Photographs – Left: Town Hall and Museum (and Information bureau); Right: The Old Jail

I’m not usually a fan of museums, but Darling’s is a real relic and worth a browse. It’s filled with wooden butter churns and butter washers (I know, I didn’t know what these were either), due to Darling’s creamery and butter making history.

The rest of the museum is filled with antiquities, kitchen paraphernalia, a smattering of furniture, a little room virtually dedicated to the type of clothing that has you gasping (whether it was due to quaintness or horror, I’m still not sure) and a barn in which there is a thresher, although no-one seems to know quite how it works, other than it was driven by the accompanying steam engine. Alongside the wooden thresher are a couple of examples of horse-drawn carriages that are startling, and an old Shell petrol pump. It’s quite a collection.

It took us a while to extricate ourselves from the rather excessively talkative museum volunteer and we pressed on to explore further the treasures of Darling.

Boerassic Park and Evita se Perron, situated off the main drag at Darling’s train station, is obligatory, even if it’s the major draw card to the town and seldom free of crowds. Our visit was just after Tannie Evita launched her cookbook, ‘Evita’s Kossie Sikelela’, now available on a shelf near you…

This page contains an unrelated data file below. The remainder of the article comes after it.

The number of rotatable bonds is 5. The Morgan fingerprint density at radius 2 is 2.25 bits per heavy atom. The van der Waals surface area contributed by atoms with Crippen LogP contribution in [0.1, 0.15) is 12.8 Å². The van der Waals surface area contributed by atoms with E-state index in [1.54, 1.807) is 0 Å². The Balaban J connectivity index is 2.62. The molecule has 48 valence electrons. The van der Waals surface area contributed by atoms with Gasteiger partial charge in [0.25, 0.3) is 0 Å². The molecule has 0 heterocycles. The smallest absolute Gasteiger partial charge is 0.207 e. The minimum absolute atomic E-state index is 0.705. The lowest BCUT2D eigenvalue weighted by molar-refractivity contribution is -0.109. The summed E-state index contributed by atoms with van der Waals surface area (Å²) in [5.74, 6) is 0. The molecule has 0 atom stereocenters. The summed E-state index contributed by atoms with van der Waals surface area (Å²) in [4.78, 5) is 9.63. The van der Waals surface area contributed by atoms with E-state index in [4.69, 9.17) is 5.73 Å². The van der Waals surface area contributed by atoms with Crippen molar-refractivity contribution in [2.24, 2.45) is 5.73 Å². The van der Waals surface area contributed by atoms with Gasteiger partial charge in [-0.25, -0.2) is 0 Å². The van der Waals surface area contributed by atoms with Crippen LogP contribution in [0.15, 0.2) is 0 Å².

Tannie Evita is South Africa’s most famous white woman, and the creation of Pieter Dirk Uys, who takes his acclaimed cabaret versions of political satire all over the world. She has already won the ‘Living Legend’ award in San Diego, bestowed on women who have contributed actively towards making the planet a better place in which to live, an honour she shares with Mother Theresa, Peggy Lee and Hilary Clinton. Behind her guise, Pieter Dirk Uys is able to comment on government, racism, AIDS and a whole list of contentious issues. You cry, you laugh so much.

Boerassic ParkPhotographs – Left: Sign for Evita se Perron; Cente and far right: Boerassic Park

Boerassic Park, obviously inspired by the legendary concrete garden of Nieu Bethesda, is an eccentric art garden to say the least, filled with political icons, symbols, apartheid signs, faux flowers and at least one of a collection of cats (real ones that seem to dominate the scene and have acquired names like Ginger Rogers and Windgat).